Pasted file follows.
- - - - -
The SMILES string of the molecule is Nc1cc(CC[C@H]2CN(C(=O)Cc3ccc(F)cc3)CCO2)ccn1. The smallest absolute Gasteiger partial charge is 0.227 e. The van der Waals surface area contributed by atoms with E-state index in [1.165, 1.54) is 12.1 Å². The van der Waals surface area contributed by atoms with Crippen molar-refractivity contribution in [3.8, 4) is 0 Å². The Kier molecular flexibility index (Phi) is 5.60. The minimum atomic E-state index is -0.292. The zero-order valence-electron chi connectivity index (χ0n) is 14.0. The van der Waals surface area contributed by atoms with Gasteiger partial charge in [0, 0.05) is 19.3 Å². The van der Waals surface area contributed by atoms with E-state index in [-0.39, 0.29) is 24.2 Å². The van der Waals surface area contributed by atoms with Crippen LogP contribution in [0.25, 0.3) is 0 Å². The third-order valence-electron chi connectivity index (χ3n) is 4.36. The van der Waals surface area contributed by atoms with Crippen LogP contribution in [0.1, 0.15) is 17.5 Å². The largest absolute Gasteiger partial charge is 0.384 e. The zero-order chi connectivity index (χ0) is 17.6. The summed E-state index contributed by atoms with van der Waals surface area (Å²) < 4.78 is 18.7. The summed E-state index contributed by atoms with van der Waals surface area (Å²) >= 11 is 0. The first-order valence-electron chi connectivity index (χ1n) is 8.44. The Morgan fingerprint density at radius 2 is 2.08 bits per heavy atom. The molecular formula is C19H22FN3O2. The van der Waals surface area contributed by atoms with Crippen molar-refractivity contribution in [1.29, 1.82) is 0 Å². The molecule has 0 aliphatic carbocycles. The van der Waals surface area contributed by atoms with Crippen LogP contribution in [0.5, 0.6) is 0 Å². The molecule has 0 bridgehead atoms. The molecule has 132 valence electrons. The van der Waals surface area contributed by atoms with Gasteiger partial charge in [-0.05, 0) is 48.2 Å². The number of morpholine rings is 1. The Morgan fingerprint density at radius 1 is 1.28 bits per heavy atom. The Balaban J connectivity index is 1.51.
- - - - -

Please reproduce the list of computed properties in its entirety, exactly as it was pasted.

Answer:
The SMILES string of the molecule is Nc1cc(CC[C@H]2CN(C(=O)Cc3ccc(F)cc3)CCO2)ccn1. The smallest absolute Gasteiger partial charge is 0.227 e. The van der Waals surface area contributed by atoms with E-state index in [1.165, 1.54) is 12.1 Å². The van der Waals surface area contributed by atoms with Crippen molar-refractivity contribution in [3.8, 4) is 0 Å². The Kier molecular flexibility index (Phi) is 5.60. The minimum atomic E-state index is -0.292. The zero-order valence-electron chi connectivity index (χ0n) is 14.0. The van der Waals surface area contributed by atoms with Gasteiger partial charge in [0, 0.05) is 19.3 Å². The van der Waals surface area contributed by atoms with E-state index in [-0.39, 0.29) is 24.2 Å². The van der Waals surface area contributed by atoms with Crippen LogP contribution in [0.25, 0.3) is 0 Å². The third-order valence-electron chi connectivity index (χ3n) is 4.36. The van der Waals surface area contributed by atoms with Crippen LogP contribution in [0.1, 0.15) is 17.5 Å². The largest absolute Gasteiger partial charge is 0.384 e. The zero-order chi connectivity index (χ0) is 17.6. The summed E-state index contributed by atoms with van der Waals surface area (Å²) < 4.78 is 18.7. The summed E-state index contributed by atoms with van der Waals surface area (Å²) >= 11 is 0. The first-order valence-electron chi connectivity index (χ1n) is 8.44. The Morgan fingerprint density at radius 2 is 2.08 bits per heavy atom. The molecular formula is C19H22FN3O2. The van der Waals surface area contributed by atoms with Crippen molar-refractivity contribution in [1.29, 1.82) is 0 Å². The molecule has 0 aliphatic carbocycles. The van der Waals surface area contributed by atoms with Crippen LogP contribution in [0.5, 0.6) is 0 Å². The molecule has 0 bridgehead atoms. The molecule has 132 valence electrons. The van der Waals surface area contributed by atoms with Gasteiger partial charge in [-0.05, 0) is 48.2 Å². The number of morpholine rings is 1. The Morgan fingerprint density at radius 1 is 1.28 bits per heavy atom. The Balaban J connectivity index is 1.51.